Why scared poker always loses


Mike Caro   ← Go back

May 8, 2020 | Last update: May 8, 2020

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Many players who study and play poker seriously share a common problem. They play scared poker, especially in no-limit games.

They look for large advantages before risking big money. Unfortunately, bankrolls are often built from small advantages. And many of those advantages come from big-pot confrontations offering small-to-moderate per-hand profit, averaged over months of play.

Remember, scared poker always loses. You might still be able to eke out a profit in the long run, but you’re losing the additional money you left on the table over the course of a year.

Small edges add up

What these cautious players usually do right is call, bet, and fold correctly in small pots. And they choose the right hands to play. Fine.

Then they’re confronted with a big bet — for instance $150 on the final betting round into a $120 pot in a small no-limit game with $1 and $2 blinds. Maybe it’s a bluff. Maybe they hold the winning hand. If they analyzed this rationally, they might decide that, yes, folding is correct. That’s fine, too.

But, because they are conservative players with a bias toward having big advantages, they fold more often than they should. Let’s say this bet could be fully analyzed, including the opponent’s nature and all strategic factors. It might turn out that a $150 call will win 40 percent of the time.

A risk too big?

To these seemingly sensible players, that’s too big a risk. They’ll lose perhaps a day’s profit 60 percent of the time. But folding for that reason is what I call scared poker.

For every 10 times you make a call like this, on average you’ll win $270 four times (the original $120 pot, plus the large $150 bet). That’s $1,080. By calling, you’ll lose $150 six times. That’s $900.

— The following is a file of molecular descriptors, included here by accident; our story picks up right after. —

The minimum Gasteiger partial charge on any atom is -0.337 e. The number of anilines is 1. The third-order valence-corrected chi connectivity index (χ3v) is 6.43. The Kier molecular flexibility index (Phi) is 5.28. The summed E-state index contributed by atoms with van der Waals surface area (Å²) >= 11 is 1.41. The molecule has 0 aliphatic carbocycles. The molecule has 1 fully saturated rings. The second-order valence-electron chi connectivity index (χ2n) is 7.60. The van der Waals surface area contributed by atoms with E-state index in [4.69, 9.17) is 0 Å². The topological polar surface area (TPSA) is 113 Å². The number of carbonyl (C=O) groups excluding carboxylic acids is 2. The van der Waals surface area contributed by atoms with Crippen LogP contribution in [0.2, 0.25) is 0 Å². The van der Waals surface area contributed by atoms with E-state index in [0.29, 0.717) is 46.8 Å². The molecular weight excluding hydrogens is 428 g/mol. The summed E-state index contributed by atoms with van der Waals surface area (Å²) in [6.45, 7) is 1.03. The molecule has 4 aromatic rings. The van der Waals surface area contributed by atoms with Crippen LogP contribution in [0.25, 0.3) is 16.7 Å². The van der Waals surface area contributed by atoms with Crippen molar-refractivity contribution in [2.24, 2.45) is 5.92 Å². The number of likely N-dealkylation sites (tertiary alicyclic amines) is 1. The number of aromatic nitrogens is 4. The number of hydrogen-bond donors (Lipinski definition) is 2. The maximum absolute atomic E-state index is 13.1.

If this were the case, you should obviously call, because over 10 hands, you’ll average a $180 profit — $18 per hand. If you estimate that in a normal session, situations like this happen seven times, that’s $126 in lost opportunity right there. Multiply this by a week, a month, or a year of poker. It’s scared poker.


The personalities of too many otherwise skillful poker players cause them to avoid risk. And, really, this weakness is much greater than what I just described. The money forfeited on calls they should have made is often in chunks larger than $18 per decision. It can be $100 or more on each poorly calculated fold, even in small games. And that usually overwhelms their careful play in smaller pots, battling for small edges.

This doesn’t mean you should make reckless calls with a losing expectation. To the contrary, winning players fold more often and more wisely than their opponents. It’s just that the psychological need of sensible players to avoid risk — risk that can cost hours worth of slowly gathered profit — causes them to fold irrationally. They do this when competing for large pots when they could add the most to their bankrolls over the long term.

Profit is profit, and sometimes it comes at great risk. It’s not just calling, either. It’s also avoiding opportunities to make large bets or bluffs into big pots. It’s scared poker.

The damage is so great that thousands of sensible players who take poker seriously fail to win. Some do win modestly, despite their no-gamble natures. But they don’t win nearly what they should.

The identifying signature of too-cautious poker players is that their daily results are more stable. They rarely suffer big losses or score big wins. That may be comforting, but the result over a year’s play is significant loss in profit. In the worst cases, these otherwise winning players lose overall.

Scared money

It’s a common belief among poker professionals that “scared money” is easy to beat. That belief is valid. When you play scared poker, you’re allowing opponents who are too aggressive to win against you. You’re turning their mistake of betting too often and too much into an advantage. You’re letting their poor poker strategy succeed. It’s scared poker.

So, yes, fold appropriately. Call less than your average opponents. They make the opposite mistake of calling too often

Use good judgement, but don’t fold or fail to bet just because the risk is great. As I’ve often stated: “Poker isn’t a game of avoiding risk. It’s a game of inviting risk with an advantage.” — MC

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Mike Caro

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Known as the “Mad Genius of Poker,” Mike Caro is generally regarded as today's foremost authority on poker strategy, psychology, and statistics. He is the founder of Mike Caro University of Poker, Gaming, and Life Strategy (MCU). See full bio → HERE.


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